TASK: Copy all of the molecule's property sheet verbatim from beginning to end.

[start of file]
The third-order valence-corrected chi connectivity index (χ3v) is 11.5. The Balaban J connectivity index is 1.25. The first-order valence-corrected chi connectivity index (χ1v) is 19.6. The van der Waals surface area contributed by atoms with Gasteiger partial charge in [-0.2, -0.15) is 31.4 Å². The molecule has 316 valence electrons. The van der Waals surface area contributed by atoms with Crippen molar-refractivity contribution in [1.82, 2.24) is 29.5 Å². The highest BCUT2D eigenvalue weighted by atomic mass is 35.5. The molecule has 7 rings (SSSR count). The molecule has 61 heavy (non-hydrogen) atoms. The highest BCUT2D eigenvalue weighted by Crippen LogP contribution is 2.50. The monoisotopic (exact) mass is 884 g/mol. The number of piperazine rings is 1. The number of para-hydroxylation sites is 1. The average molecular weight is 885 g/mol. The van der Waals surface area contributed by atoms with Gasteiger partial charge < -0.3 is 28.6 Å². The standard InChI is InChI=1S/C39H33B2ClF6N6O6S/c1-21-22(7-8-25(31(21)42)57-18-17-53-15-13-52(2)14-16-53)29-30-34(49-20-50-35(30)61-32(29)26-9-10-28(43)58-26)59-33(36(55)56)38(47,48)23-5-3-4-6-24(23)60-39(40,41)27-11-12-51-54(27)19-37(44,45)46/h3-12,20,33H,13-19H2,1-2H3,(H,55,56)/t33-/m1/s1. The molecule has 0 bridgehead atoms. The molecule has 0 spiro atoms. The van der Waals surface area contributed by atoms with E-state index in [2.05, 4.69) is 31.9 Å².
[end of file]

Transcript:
The third-order valence-corrected chi connectivity index (χ3v) is 11.5. The Balaban J connectivity index is 1.25. The first-order valence-corrected chi connectivity index (χ1v) is 19.6. The van der Waals surface area contributed by atoms with Gasteiger partial charge in [-0.2, -0.15) is 31.4 Å². The molecule has 316 valence electrons. The van der Waals surface area contributed by atoms with Crippen molar-refractivity contribution in [1.82, 2.24) is 29.5 Å². The highest BCUT2D eigenvalue weighted by atomic mass is 35.5. The molecule has 7 rings (SSSR count). The molecule has 61 heavy (non-hydrogen) atoms. The highest BCUT2D eigenvalue weighted by Crippen LogP contribution is 2.50. The monoisotopic (exact) mass is 884 g/mol. The number of piperazine rings is 1. The number of para-hydroxylation sites is 1. The average molecular weight is 885 g/mol. The van der Waals surface area contributed by atoms with Gasteiger partial charge < -0.3 is 28.6 Å². The standard InChI is InChI=1S/C39H33B2ClF6N6O6S/c1-21-22(7-8-25(31(21)42)57-18-17-53-15-13-52(2)14-16-53)29-30-34(49-20-50-35(30)61-32(29)26-9-10-28(43)58-26)59-33(36(55)56)38(47,48)23-5-3-4-6-24(23)60-39(40,41)27-11-12-51-54(27)19-37(44,45)46/h3-12,20,33H,13-19H2,1-2H3,(H,55,56)/t33-/m1/s1. The molecule has 0 bridgehead atoms. The molecule has 0 spiro atoms. The van der Waals surface area contributed by atoms with E-state index in [2.05, 4.69) is 31.9 Å².